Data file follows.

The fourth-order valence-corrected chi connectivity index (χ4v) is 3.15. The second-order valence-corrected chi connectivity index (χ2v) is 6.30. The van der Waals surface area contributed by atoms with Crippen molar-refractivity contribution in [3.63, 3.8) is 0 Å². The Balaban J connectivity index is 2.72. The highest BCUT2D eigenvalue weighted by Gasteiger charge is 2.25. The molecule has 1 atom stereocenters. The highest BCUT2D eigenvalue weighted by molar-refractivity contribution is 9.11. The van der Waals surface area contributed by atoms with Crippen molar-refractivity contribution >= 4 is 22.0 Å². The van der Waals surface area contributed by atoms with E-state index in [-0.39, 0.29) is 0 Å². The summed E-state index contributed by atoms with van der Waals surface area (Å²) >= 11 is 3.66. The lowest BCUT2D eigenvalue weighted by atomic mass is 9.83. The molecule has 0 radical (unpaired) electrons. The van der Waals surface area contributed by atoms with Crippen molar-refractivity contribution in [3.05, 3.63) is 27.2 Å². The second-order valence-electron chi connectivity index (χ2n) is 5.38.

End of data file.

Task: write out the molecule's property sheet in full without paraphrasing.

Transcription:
The fourth-order valence-corrected chi connectivity index (χ4v) is 3.15. The second-order valence-corrected chi connectivity index (χ2v) is 6.30. The van der Waals surface area contributed by atoms with Crippen molar-refractivity contribution in [3.63, 3.8) is 0 Å². The Balaban J connectivity index is 2.72. The highest BCUT2D eigenvalue weighted by Gasteiger charge is 2.25. The molecule has 1 atom stereocenters. The highest BCUT2D eigenvalue weighted by molar-refractivity contribution is 9.11. The van der Waals surface area contributed by atoms with Crippen molar-refractivity contribution >= 4 is 22.0 Å². The van der Waals surface area contributed by atoms with E-state index in [-0.39, 0.29) is 0 Å². The summed E-state index contributed by atoms with van der Waals surface area (Å²) >= 11 is 3.66. The lowest BCUT2D eigenvalue weighted by atomic mass is 9.83. The molecule has 0 radical (unpaired) electrons. The van der Waals surface area contributed by atoms with Crippen molar-refractivity contribution in [3.05, 3.63) is 27.2 Å². The second-order valence-electron chi connectivity index (χ2n) is 5.38.